Aftermath of Ohio Train Derailment: EPA, Gov. Take Action and Investigate Contamination

On February 3, 2023, a train operated by Norfolk Southern derailed near East Palestine, Ohio, resulting in a massive fire that released a plume of toxic chemicals, including vinyl chloride, butyl acrylate, and ethylhexyl acrylate, into the air.[0] The Environmental Protection Agency (EPA) stepped in and ordered the company to pay for the clean-up costs, as well as reimburse the community for the trauma inflicted.[1]

The EPA said Norfolk Southern must identify and clean contaminated soil and water, pay for any costs incurred by the EPA, and participate in public meetings.[2] If the company fails to comply, the EPA will conduct the work itself and seek to compel Norfolk Southern to pay triple the cost, along with a fine of up to $70,000 per day.[3]

The Ohio EPA found low levels of butyl acrylate in the Ohio River downstream of the derailment site, though they say the concentrations are low and the river large enough that it poses no risk.[4] To prove this, Ohio Gov. Mike DeWine and EPA Administrator Michael Regan drank the water in East Palestine in an attempt to show it’s safe.[5]

The National Transportation Safety Board is due to issue its preliminary results on what caused the derailment on Thursday.[6] In the meantime, Pennsylvania Gov. Josh Shapiro has made a criminal referral in response to the derailment and its effects on the environment and nearby communities.[7]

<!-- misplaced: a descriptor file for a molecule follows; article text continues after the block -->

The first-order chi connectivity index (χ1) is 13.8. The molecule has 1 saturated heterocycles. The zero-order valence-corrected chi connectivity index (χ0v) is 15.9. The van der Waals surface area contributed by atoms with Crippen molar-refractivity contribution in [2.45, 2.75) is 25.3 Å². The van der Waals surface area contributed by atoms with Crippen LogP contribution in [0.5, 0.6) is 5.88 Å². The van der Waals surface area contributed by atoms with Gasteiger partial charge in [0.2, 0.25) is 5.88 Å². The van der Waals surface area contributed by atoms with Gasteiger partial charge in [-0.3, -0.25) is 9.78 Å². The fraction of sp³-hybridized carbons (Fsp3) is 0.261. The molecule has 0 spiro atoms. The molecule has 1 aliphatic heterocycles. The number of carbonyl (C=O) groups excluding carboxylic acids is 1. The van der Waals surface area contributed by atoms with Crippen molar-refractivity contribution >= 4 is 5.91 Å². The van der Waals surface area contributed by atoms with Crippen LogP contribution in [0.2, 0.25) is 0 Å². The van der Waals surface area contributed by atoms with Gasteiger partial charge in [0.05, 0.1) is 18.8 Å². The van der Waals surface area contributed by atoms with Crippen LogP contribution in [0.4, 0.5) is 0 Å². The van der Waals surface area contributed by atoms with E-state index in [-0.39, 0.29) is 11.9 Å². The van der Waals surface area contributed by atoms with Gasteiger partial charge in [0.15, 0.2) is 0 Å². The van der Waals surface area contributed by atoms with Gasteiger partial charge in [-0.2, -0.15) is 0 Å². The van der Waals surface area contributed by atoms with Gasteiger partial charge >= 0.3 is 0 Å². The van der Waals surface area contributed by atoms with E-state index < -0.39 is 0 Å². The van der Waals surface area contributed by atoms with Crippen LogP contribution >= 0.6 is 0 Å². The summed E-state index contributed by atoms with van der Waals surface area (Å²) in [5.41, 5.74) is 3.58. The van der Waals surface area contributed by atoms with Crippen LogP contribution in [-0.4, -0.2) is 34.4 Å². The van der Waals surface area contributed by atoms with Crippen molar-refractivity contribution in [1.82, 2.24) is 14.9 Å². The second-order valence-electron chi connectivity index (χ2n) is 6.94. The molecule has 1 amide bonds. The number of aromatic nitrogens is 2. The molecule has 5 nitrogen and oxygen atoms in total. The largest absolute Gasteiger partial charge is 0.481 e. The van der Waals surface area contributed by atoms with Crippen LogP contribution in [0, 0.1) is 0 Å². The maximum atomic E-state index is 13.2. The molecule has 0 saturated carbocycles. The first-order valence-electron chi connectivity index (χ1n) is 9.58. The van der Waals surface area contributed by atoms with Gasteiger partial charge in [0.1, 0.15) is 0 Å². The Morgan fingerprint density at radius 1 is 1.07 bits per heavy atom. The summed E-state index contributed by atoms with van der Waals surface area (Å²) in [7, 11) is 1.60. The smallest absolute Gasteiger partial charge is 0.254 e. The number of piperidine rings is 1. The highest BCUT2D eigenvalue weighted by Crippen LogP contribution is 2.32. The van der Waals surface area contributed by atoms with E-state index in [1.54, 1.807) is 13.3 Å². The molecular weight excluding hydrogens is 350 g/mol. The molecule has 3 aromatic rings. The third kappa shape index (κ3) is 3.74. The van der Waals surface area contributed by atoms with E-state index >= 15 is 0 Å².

Transportation Secretary Pete Buttigieg has called for stronger regulations after the Ohio derailment, and believes railroad companies who break the rules should face harsher penalties.[1] He is visiting the town on Thursday.

Mary Mertz, the director of Ohio's Department of Natural Resources, said an estimated 3,500 dead fish have been found in local streams, tributaries and waterways, accounting for at least 12 different species.[8] Reports of suffering animals, from dogs and cats to fish and chickens, are piling up.[9] Taylor Holzer, an animal caretaker, lost one of his foxes, and others are in poor condition with swollen faces, upset stomachs, and runny eyes.[10] Holzer’s dog has also begun coughing and gagging.[9]

The Ohio EPA believes that most of the chemicals in the water will pass, and that with some water treatment, it should be safe to consume.[10] The state is continuing to test the water weekly to ensure it remains clean.

0. “Chemical Health Risks from the Ohio Train Accident—What We Know So Far” Scientific American, 16 Feb. 2023,

1. “A doctor near East Palestine, Ohio, details the main thing he's watching for now” NPR, 22 Feb. 2023,

2. “Pennsylvania governor says his office made a criminal referral in Ohio train derailment” Yahoo! Voices, 22 Feb. 2023,

3. “EPA outlines how it will govern rail owner's cleanup of East Palestine” WTOV Steubenville, 21 Feb. 2023,

4. “Ohio train derailment: Experts on toxic chemical risks” STAT, 21 Feb. 2023,

5. “Politicians Are Drinking the Water in East Palestine to ‘Prove' It's Safe” VICE, 22 Feb. 2023,

6. “Misinformation is among the obstacles Norfolk Southern is contending with at the derailment site in Ohio, says the …” MarketWatch, 22 Feb. 2023,

7. “Pennsylvania Gov. Josh Shapiro says his office made a criminal referral in Ohio train derailment” NBC News, 21 Feb. 2023,

8. “How the toxic Ohio train derailment unfolded” The Washington Post, 18 Feb. 2023,

9. “Life After the Ohio Train Derailment: Trouble Breathing, Dying Animals, and Saying Goodbye” The New Republic, 13 Feb. 2023,

10. “East Palestine train derailment: Officials share information about dead fish and contamination in waterways amid reports of sick pets” CBS News, 15 Feb. 2023,